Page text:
They kiss desperately and drunkenly, fumbling through the darkness, constantly trying to be closer to each other. Their tongues battle desperately for dominance. Anatole moans low into Pierre’s mouth, his whole body trembling under Pierre’s hands. It sill takes Pierre some time to work up the courage to get past this point, to roll his lover over, to burry himself to the hilt in the beautiful body of the boy he constantly years to touch. But with Anatole’s urging he does just that. In these moments, in the dark they become one and Pierre thinks of the works of the ancient Greeks and their classical beauty. Sometimes, he thinks that Anatole must be some sort of angel or minor pagan God of beauty and desire. Pierre can never resist him, can never look away. He is distant from Christianity and thus has little qualm about making this love his religion and his lover the alter at which he worships. Perhaps, in the light of day he would be ashamed to admit such a thing even to himself but in the drunken darkness with Anatole crying out his name as he comes, Pierre does not much care for the immorality of such a thought.

After they are both spent, Pierre pulls Anatole closer, wrapping an arm around the boy as he nests his head on Pierre’s shoulder. “Do you know what I’m thinking?” Pierre murmurs sleepily.


“I’m thinking that we should stay here forever. In Paris, I mean. No one seems to care very much who we are or what we do. And I…I never want to lose this. I never want to lose you.”

Anatole makes a noncommittal sound that is something between a laugh and a yawn. “Don’t talk nonsense. I’m not going anywhere. Go to sleep, Pierre.”

Pierre stills and says no more. He knows Anatole doesn’t like it when he speaks of the future, especially after they had just made love. In a few minutes, Anatole’s breathing evens out as he falls into sleep, certain that nothing would ever change. Pierre sometimes thinks too much – he knows this – of everything but especially of the future. He knows he has only a spare few months left with Anatole before the boy returns to Petersburg. He closes his eyes and tries to pretend that the night is endless and they will simply continue to lie there like that forever with no worldly things to stand in their way.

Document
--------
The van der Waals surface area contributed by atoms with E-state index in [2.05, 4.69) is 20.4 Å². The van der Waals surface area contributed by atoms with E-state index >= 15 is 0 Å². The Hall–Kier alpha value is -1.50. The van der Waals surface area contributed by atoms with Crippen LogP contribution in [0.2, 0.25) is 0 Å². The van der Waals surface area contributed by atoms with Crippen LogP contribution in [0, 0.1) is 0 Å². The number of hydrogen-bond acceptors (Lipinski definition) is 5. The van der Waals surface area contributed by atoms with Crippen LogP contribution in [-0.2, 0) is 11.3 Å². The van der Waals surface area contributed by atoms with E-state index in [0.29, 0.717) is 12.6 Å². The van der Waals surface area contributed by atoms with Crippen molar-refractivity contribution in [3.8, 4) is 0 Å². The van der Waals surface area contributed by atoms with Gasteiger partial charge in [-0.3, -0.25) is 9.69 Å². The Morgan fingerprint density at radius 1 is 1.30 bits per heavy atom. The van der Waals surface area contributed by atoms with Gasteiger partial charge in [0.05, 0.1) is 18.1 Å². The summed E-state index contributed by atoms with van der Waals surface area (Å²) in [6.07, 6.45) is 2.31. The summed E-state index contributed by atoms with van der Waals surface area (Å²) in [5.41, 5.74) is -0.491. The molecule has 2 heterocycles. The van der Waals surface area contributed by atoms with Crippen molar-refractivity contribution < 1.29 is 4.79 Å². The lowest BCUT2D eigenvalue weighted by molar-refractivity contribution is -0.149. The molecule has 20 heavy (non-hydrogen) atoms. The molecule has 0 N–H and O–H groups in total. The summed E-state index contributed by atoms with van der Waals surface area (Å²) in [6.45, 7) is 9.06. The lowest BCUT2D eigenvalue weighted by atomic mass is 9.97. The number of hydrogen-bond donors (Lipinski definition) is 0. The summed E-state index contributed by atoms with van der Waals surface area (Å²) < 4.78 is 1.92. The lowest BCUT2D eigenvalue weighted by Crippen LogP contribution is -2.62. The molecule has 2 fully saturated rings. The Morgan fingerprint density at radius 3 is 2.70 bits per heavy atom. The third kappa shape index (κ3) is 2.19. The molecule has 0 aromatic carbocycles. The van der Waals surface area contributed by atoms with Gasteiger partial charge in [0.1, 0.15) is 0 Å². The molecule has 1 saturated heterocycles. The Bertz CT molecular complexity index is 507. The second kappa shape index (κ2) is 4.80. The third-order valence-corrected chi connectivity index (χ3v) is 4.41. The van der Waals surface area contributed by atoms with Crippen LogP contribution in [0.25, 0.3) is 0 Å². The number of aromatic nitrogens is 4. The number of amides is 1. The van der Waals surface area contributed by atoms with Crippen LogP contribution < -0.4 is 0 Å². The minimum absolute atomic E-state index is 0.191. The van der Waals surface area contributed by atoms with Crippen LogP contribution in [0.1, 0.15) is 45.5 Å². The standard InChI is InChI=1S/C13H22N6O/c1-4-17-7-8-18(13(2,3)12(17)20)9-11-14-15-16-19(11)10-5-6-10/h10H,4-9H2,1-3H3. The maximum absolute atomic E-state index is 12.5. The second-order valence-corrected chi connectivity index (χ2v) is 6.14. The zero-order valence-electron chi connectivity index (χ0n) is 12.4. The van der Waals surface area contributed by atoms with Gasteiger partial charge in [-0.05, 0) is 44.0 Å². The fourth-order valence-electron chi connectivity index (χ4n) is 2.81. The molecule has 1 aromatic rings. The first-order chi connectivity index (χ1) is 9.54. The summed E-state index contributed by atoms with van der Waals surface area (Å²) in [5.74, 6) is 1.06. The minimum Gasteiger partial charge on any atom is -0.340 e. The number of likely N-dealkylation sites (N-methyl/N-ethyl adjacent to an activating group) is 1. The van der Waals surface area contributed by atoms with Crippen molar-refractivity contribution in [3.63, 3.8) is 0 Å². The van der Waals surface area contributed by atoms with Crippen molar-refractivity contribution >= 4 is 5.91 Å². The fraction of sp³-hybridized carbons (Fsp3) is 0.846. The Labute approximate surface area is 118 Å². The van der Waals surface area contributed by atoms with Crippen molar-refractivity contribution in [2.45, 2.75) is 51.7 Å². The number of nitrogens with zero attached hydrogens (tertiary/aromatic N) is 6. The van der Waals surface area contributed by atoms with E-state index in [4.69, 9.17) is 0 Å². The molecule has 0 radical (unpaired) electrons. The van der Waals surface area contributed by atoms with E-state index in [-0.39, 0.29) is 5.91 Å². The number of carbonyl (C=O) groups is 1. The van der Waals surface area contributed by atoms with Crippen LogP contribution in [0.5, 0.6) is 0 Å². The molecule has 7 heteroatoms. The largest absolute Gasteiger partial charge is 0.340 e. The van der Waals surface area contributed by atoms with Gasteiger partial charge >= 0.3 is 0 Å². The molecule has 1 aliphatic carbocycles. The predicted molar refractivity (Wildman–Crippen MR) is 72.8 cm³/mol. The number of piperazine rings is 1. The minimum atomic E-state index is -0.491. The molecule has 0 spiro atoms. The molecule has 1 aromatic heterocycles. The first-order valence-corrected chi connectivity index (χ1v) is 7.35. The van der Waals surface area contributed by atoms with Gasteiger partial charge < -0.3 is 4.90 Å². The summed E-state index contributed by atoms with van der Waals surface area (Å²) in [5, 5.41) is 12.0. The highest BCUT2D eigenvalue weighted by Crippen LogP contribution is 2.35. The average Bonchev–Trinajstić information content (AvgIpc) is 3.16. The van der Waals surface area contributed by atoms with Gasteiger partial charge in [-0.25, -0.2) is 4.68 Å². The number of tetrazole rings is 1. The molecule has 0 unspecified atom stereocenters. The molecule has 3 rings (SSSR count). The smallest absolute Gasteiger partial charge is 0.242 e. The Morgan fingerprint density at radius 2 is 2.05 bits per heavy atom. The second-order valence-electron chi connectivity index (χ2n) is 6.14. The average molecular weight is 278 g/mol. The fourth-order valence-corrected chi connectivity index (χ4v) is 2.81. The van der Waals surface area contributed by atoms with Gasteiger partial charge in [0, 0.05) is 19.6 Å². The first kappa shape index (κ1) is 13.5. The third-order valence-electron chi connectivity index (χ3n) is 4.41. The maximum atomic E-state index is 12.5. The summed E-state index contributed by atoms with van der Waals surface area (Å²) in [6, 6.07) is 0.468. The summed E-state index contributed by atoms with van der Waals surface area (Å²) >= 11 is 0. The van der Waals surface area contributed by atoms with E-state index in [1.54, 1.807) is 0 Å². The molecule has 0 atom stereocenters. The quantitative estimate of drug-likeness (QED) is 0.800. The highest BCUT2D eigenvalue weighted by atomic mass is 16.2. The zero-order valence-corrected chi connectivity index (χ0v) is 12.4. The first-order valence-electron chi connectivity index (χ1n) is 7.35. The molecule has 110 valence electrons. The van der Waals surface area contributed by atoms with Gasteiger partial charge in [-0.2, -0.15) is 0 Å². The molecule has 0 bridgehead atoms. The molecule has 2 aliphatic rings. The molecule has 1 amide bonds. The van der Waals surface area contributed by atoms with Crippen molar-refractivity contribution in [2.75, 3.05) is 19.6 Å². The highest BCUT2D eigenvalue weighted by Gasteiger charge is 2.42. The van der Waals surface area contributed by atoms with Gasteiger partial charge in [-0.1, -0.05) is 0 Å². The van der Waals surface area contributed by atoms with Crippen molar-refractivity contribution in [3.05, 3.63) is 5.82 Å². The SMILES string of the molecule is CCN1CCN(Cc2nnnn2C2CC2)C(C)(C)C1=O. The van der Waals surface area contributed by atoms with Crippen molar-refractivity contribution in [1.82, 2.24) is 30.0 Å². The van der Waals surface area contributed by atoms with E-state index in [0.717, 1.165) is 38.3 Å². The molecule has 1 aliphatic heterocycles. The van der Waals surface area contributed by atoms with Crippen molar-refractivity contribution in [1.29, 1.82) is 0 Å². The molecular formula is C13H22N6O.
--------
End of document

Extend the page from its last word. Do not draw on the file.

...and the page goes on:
Usually it is not very hard for Pierre to convince himself of this. His life had never had much of a direction and it seems the more he thinks about it and tries to find a goal to reach, other than finishing his university studies, he cannot find one. No future he envisions makes much sense to him. Lately, since he and Anatole had fallen into their affair, all of his plans have become even more blurred. He cannot seem to figure out a way to reconcile his desires with the realities that he knows life will eventually bring. Anatole is very adept at not thinking about the future. The boy is practically incapable of planning more than a week ahead. It is both a curse and blessing. Pierre, however, is sometimes plagued by fears he cannot form into actually words and they slip his grasp every time, merely circling like shadows.